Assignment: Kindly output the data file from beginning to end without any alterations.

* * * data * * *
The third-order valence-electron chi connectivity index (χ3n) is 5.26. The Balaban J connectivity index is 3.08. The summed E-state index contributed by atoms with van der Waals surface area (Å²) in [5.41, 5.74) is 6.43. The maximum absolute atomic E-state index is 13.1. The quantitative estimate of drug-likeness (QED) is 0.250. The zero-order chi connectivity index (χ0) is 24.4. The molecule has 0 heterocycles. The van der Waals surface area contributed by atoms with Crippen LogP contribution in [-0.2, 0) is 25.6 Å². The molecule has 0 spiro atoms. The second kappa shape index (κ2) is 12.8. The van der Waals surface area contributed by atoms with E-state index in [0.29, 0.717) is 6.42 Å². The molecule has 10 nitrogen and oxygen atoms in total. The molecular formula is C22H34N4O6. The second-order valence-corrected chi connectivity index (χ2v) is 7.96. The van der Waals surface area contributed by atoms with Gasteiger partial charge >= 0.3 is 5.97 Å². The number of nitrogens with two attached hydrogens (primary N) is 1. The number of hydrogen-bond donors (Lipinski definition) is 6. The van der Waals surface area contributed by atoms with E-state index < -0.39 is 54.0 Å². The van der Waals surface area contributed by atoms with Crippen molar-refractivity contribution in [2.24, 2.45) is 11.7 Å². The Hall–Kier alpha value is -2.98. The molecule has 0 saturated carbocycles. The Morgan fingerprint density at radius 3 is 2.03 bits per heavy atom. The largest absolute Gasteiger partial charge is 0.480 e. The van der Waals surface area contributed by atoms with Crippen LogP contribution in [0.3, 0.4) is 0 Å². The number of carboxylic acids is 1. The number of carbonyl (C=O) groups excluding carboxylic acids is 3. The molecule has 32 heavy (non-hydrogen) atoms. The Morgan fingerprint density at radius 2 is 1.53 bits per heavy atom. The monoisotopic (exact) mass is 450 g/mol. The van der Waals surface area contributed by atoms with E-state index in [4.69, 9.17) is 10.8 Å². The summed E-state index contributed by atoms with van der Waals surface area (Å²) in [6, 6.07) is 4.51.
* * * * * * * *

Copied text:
The third-order valence-electron chi connectivity index (χ3n) is 5.26. The Balaban J connectivity index is 3.08. The summed E-state index contributed by atoms with van der Waals surface area (Å²) in [5.41, 5.74) is 6.43. The maximum absolute atomic E-state index is 13.1. The quantitative estimate of drug-likeness (QED) is 0.250. The zero-order chi connectivity index (χ0) is 24.4. The molecule has 0 heterocycles. The van der Waals surface area contributed by atoms with Crippen LogP contribution in [-0.2, 0) is 25.6 Å². The molecule has 0 spiro atoms. The second kappa shape index (κ2) is 12.8. The van der Waals surface area contributed by atoms with E-state index in [0.29, 0.717) is 6.42 Å². The molecule has 10 nitrogen and oxygen atoms in total. The molecular formula is C22H34N4O6. The second-order valence-corrected chi connectivity index (χ2v) is 7.96. The van der Waals surface area contributed by atoms with Gasteiger partial charge >= 0.3 is 5.97 Å². The number of nitrogens with two attached hydrogens (primary N) is 1. The number of hydrogen-bond donors (Lipinski definition) is 6. The van der Waals surface area contributed by atoms with E-state index < -0.39 is 54.0 Å². The van der Waals surface area contributed by atoms with Crippen molar-refractivity contribution in [2.24, 2.45) is 11.7 Å². The Hall–Kier alpha value is -2.98. The molecule has 0 saturated carbocycles. The Morgan fingerprint density at radius 3 is 2.03 bits per heavy atom. The largest absolute Gasteiger partial charge is 0.480 e. The van der Waals surface area contributed by atoms with Crippen LogP contribution in [0.3, 0.4) is 0 Å². The number of carboxylic acids is 1. The number of carbonyl (C=O) groups excluding carboxylic acids is 3. The molecule has 32 heavy (non-hydrogen) atoms. The Morgan fingerprint density at radius 2 is 1.53 bits per heavy atom. The monoisotopic (exact) mass is 450 g/mol. The van der Waals surface area contributed by atoms with E-state index in [4.69, 9.17) is 10.8 Å². The summed E-state index contributed by atoms with van der Waals surface area (Å²) in [6, 6.07) is 4.51.